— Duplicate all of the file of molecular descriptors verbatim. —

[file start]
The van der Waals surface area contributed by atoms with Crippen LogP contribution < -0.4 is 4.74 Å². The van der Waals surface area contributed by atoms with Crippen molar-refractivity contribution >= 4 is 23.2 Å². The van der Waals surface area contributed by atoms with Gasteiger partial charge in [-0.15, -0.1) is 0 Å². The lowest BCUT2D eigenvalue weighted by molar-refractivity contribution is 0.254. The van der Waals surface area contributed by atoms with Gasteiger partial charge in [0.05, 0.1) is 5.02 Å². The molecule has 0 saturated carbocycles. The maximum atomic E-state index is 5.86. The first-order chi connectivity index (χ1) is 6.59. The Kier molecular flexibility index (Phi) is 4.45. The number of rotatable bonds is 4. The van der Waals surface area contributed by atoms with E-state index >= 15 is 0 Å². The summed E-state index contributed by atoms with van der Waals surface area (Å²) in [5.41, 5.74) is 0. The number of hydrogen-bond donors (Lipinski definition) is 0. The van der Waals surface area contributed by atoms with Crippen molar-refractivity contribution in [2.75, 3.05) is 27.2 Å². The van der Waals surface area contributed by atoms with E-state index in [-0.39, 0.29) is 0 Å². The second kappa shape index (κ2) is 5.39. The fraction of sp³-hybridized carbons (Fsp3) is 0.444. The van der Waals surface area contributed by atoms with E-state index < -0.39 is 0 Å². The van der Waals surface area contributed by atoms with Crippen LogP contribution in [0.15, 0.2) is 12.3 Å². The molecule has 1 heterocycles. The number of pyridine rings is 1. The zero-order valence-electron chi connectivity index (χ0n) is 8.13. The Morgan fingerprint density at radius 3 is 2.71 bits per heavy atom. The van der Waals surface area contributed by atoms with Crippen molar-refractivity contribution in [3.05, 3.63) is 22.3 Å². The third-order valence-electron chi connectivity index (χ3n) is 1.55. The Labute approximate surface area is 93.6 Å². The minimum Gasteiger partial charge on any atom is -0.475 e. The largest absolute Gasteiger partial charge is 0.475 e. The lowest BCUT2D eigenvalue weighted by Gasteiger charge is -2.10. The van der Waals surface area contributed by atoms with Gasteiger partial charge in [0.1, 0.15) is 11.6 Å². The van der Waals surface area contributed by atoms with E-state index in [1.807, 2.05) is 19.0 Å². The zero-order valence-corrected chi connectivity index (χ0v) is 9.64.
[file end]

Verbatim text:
The van der Waals surface area contributed by atoms with Crippen LogP contribution < -0.4 is 4.74 Å². The van der Waals surface area contributed by atoms with Crippen molar-refractivity contribution >= 4 is 23.2 Å². The van der Waals surface area contributed by atoms with Gasteiger partial charge in [-0.15, -0.1) is 0 Å². The lowest BCUT2D eigenvalue weighted by molar-refractivity contribution is 0.254. The van der Waals surface area contributed by atoms with Gasteiger partial charge in [0.05, 0.1) is 5.02 Å². The molecule has 0 saturated carbocycles. The maximum atomic E-state index is 5.86. The first-order chi connectivity index (χ1) is 6.59. The Kier molecular flexibility index (Phi) is 4.45. The number of rotatable bonds is 4. The van der Waals surface area contributed by atoms with E-state index >= 15 is 0 Å². The summed E-state index contributed by atoms with van der Waals surface area (Å²) in [5.41, 5.74) is 0. The number of hydrogen-bond donors (Lipinski definition) is 0. The van der Waals surface area contributed by atoms with Crippen molar-refractivity contribution in [2.75, 3.05) is 27.2 Å². The van der Waals surface area contributed by atoms with E-state index in [-0.39, 0.29) is 0 Å². The second kappa shape index (κ2) is 5.39. The fraction of sp³-hybridized carbons (Fsp3) is 0.444. The van der Waals surface area contributed by atoms with E-state index < -0.39 is 0 Å². The van der Waals surface area contributed by atoms with Crippen LogP contribution in [0.15, 0.2) is 12.3 Å². The molecule has 1 heterocycles. The number of pyridine rings is 1. The zero-order valence-electron chi connectivity index (χ0n) is 8.13. The Morgan fingerprint density at radius 3 is 2.71 bits per heavy atom. The van der Waals surface area contributed by atoms with Crippen molar-refractivity contribution in [3.05, 3.63) is 22.3 Å². The third-order valence-electron chi connectivity index (χ3n) is 1.55. The Labute approximate surface area is 93.6 Å². The minimum Gasteiger partial charge on any atom is -0.475 e. The largest absolute Gasteiger partial charge is 0.475 e. The lowest BCUT2D eigenvalue weighted by Gasteiger charge is -2.10. The van der Waals surface area contributed by atoms with Gasteiger partial charge in [0.1, 0.15) is 11.6 Å². The van der Waals surface area contributed by atoms with E-state index in [1.807, 2.05) is 19.0 Å². The zero-order valence-corrected chi connectivity index (χ0v) is 9.64.